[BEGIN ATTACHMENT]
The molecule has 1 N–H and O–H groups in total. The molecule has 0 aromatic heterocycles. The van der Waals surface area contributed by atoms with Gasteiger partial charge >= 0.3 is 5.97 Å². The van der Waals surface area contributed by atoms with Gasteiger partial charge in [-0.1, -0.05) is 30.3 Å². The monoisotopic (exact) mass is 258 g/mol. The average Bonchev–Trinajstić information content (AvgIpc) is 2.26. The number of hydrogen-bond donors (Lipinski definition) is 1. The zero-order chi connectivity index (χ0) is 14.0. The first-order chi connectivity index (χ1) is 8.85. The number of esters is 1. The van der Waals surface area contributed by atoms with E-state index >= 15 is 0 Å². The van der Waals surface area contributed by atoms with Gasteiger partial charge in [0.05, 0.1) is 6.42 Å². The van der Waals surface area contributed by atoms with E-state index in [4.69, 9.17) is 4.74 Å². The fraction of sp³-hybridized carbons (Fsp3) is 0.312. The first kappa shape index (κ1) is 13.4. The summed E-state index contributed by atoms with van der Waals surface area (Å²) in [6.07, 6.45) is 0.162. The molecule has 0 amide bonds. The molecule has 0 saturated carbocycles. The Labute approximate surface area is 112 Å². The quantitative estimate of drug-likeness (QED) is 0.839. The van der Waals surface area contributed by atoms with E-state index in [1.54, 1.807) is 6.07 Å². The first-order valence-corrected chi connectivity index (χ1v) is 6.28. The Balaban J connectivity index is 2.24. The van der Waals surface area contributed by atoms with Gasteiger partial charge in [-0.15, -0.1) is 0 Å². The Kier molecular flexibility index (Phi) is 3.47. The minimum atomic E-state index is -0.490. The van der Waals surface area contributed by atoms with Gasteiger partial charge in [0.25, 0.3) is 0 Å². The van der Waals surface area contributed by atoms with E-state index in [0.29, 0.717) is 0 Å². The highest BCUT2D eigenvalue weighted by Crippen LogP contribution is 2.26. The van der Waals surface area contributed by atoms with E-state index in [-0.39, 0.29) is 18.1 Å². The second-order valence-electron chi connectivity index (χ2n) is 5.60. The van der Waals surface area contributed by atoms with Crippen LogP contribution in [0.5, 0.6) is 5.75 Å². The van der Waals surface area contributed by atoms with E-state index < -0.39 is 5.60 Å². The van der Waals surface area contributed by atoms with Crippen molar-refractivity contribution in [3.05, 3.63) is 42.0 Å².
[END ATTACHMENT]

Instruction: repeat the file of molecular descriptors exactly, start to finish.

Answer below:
The molecule has 1 N–H and O–H groups in total. The molecule has 0 aromatic heterocycles. The van der Waals surface area contributed by atoms with Gasteiger partial charge >= 0.3 is 5.97 Å². The van der Waals surface area contributed by atoms with Gasteiger partial charge in [-0.1, -0.05) is 30.3 Å². The monoisotopic (exact) mass is 258 g/mol. The average Bonchev–Trinajstić information content (AvgIpc) is 2.26. The number of hydrogen-bond donors (Lipinski definition) is 1. The zero-order chi connectivity index (χ0) is 14.0. The first-order chi connectivity index (χ1) is 8.85. The number of esters is 1. The van der Waals surface area contributed by atoms with E-state index >= 15 is 0 Å². The van der Waals surface area contributed by atoms with Gasteiger partial charge in [0.05, 0.1) is 6.42 Å². The van der Waals surface area contributed by atoms with E-state index in [4.69, 9.17) is 4.74 Å². The fraction of sp³-hybridized carbons (Fsp3) is 0.312. The first kappa shape index (κ1) is 13.4. The summed E-state index contributed by atoms with van der Waals surface area (Å²) in [6.07, 6.45) is 0.162. The molecule has 0 amide bonds. The molecule has 0 saturated carbocycles. The Labute approximate surface area is 112 Å². The quantitative estimate of drug-likeness (QED) is 0.839. The van der Waals surface area contributed by atoms with E-state index in [1.54, 1.807) is 6.07 Å². The first-order valence-corrected chi connectivity index (χ1v) is 6.28. The Balaban J connectivity index is 2.24. The van der Waals surface area contributed by atoms with Gasteiger partial charge in [-0.15, -0.1) is 0 Å². The Kier molecular flexibility index (Phi) is 3.47. The minimum atomic E-state index is -0.490. The van der Waals surface area contributed by atoms with Gasteiger partial charge in [0.25, 0.3) is 0 Å². The van der Waals surface area contributed by atoms with E-state index in [0.29, 0.717) is 0 Å². The highest BCUT2D eigenvalue weighted by Crippen LogP contribution is 2.26. The van der Waals surface area contributed by atoms with E-state index in [-0.39, 0.29) is 18.1 Å². The second-order valence-electron chi connectivity index (χ2n) is 5.60. The van der Waals surface area contributed by atoms with Crippen LogP contribution in [0.5, 0.6) is 5.75 Å². The van der Waals surface area contributed by atoms with E-state index < -0.39 is 5.60 Å². The van der Waals surface area contributed by atoms with Crippen molar-refractivity contribution in [3.05, 3.63) is 42.0 Å².